Oval Illumination

12 Months of Solitude (March 2020)

At this time last year, as the world around us began to shut down, I decided to initiate an artistic journey, like nothing I had ever imagined before. Having attended school in Italy and having worked in China for more than a decade – I felt a profound and emotional connection to what was happening on the other side of the planet in the COVID hotspots. Rather than spiraling into the never-ending barrage of pandemic news, I decided to focus my energy and my health on a creative outlet. So, as stores began to shutter over the mid March weekend, I went in search of an almost unfathomable amount of art supplies to equip myself for what might lie ahead.

On the first day of the lockdown (March 16th), I started working on a conceptual sketch for my property in Dorset Ontario. By the end of the day, I had created the oval/smoke drawing below which represents the first stage of visual articulation of my environmental masterplan.

The inspiration for this drawing came from the oval clearing that I created on the property the previous fall, and which is the first “mark” on an otherwise untouched landscape. The oval space serves as a compass alignment with its long axis identifying east/west. It is a perfect plateau set within the otherwise rugged topography of the surrounding forest. It is a gathering place, and a point of intellectual and spiritual centering.

Despite months having passed since my last visit to the site, the March solitude allowed me to imagine how the oval space could be envisioned as the “opening act” for a choreographed journey into the wilderness. Moreover, I was able to work through this envisioning through a series of illustrations. And to make matters more interesting I started to explore a new illustrative technique which continues to evolve to this very day.

I began this intellectual exploration with the intent of creating drawings that would emote how this space, meticulously carved from the woodland, could be transformed by natural and man-made illumination into a cathedral within the forest.

As I was creating these images, the death toll was rising in both Italy and China. I found myself channeling a sense of grief into my work, which was made that much more profound when I considered the vulnerability of many members of my family. I found myself emotionally transported to six years prior, and the unexpected loss of my father. My heart went out to those around the world who were experiencing similar losses but in far worse conditions.

With pastel in hand, I began a series of passion driven illustrations that depict smoke rising majestically from within the oval. It was not until months later that I was able to clearly understand the degree to which I was channeling my sense of personal and societal loss into those drawings. This theme and the illustrative technique, however emotional would inform every other image that I would produce over the next 12 months.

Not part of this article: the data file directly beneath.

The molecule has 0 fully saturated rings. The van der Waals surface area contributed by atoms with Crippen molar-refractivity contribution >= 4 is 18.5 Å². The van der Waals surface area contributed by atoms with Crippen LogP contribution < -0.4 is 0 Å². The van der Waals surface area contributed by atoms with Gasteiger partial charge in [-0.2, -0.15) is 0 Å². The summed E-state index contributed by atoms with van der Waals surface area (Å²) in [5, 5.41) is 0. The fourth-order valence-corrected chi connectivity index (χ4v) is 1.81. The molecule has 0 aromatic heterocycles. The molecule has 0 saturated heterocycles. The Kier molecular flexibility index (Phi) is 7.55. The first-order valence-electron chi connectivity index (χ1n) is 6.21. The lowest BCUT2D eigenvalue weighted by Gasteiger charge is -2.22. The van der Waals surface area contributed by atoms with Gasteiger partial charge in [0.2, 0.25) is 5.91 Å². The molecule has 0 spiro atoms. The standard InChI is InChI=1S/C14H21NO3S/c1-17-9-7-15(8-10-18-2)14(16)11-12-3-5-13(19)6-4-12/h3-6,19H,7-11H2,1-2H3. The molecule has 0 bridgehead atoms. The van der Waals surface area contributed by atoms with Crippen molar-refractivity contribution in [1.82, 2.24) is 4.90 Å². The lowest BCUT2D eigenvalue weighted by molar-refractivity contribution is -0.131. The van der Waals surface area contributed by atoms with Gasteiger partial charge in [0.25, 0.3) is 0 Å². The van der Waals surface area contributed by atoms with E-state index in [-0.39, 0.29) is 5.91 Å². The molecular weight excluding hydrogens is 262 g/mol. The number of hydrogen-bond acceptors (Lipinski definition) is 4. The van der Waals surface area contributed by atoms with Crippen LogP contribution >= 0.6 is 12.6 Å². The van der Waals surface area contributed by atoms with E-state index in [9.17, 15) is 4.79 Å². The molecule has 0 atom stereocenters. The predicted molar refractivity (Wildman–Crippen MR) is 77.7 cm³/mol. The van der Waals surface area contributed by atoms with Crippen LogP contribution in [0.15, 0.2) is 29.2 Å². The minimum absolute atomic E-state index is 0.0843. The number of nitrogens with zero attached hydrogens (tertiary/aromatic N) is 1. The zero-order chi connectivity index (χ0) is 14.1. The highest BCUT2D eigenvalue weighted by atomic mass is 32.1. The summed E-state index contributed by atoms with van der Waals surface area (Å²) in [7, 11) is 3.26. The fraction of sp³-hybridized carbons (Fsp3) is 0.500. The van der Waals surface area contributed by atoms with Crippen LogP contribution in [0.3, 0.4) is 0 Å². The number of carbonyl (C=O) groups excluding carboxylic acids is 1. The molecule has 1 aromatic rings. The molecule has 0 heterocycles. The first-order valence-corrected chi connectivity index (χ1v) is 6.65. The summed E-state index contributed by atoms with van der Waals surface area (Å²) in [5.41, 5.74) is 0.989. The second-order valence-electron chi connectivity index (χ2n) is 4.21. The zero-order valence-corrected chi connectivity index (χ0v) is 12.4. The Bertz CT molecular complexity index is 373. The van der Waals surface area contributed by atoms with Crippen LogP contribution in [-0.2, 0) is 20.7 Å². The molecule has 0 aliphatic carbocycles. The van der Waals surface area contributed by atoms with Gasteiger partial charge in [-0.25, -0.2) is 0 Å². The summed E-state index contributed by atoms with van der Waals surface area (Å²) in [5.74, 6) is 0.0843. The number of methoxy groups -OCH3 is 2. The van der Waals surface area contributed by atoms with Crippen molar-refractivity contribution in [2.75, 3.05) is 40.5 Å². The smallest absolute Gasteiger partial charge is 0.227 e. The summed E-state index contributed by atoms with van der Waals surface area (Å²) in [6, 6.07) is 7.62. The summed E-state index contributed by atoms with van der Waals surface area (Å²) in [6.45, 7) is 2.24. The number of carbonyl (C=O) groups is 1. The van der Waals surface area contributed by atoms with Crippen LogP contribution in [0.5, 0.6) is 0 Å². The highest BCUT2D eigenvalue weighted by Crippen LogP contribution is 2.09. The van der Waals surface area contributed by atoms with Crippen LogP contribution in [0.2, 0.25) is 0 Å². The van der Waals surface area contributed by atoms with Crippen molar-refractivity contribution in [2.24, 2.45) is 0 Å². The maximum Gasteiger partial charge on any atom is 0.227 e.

By the end of March 2020 Italy had confirmed its highest single-day death toll (919 deaths) and surpassed 10,000 lives lost to COVID19. A few months prior I had been in Spoleto, Perugia and Rome where, although technically on holiday, I was able to conduct some research on Bernini and several other architects who have used ovals as a major design element in their houses of worship. My goal was to better understand the spatial complexity of these structures, and the experiential considerations when designing them. In my mind there was a clear relationship between the architectural masterpieces in Rome and my own natural cathedral in Dorset.

During my visit I began to realize that these oval spaces are a challenge to photograph, and equally difficult to draw. I spent a significant amount of time developing an appreciation for how light and shadow creates a sense of space within these structures, and how this sense of space can be both enveloping and foreboding.

With elliptical recollections of Umbria and Lazio in mind – I began to investigate in my own drawings how light from a fire created in the center of the oval would illuminate the trunks of the trees in the understory of the forest, leaving the forest beyond shrouded in mysterious darkness.

In this drawing, as your attention moves upward, the light from the fire illuminates the branches of the trees above. These branches become thinner and more numerous as they reach the broad, connecting canopy. It’s at this point, some twenty meters above the forest floor that the light hits this filigree and creates a glowing halo, illuminated against the black, star filled, night sky above.

Toward the end of March, I began creating coloured versions of my oval illuminations. Even that first trip to the art supply store, involved acquiring a significant amount of oil paint, which is the medium I ultimately imagine these sketches will transform into.

Adding colour to these images brought them closer to the emotion that I hope to express in the paintings to follow. I look forward to sharing these with you in the months ahead.

All Images are Copyright of Howard Rideout Architect Inc.

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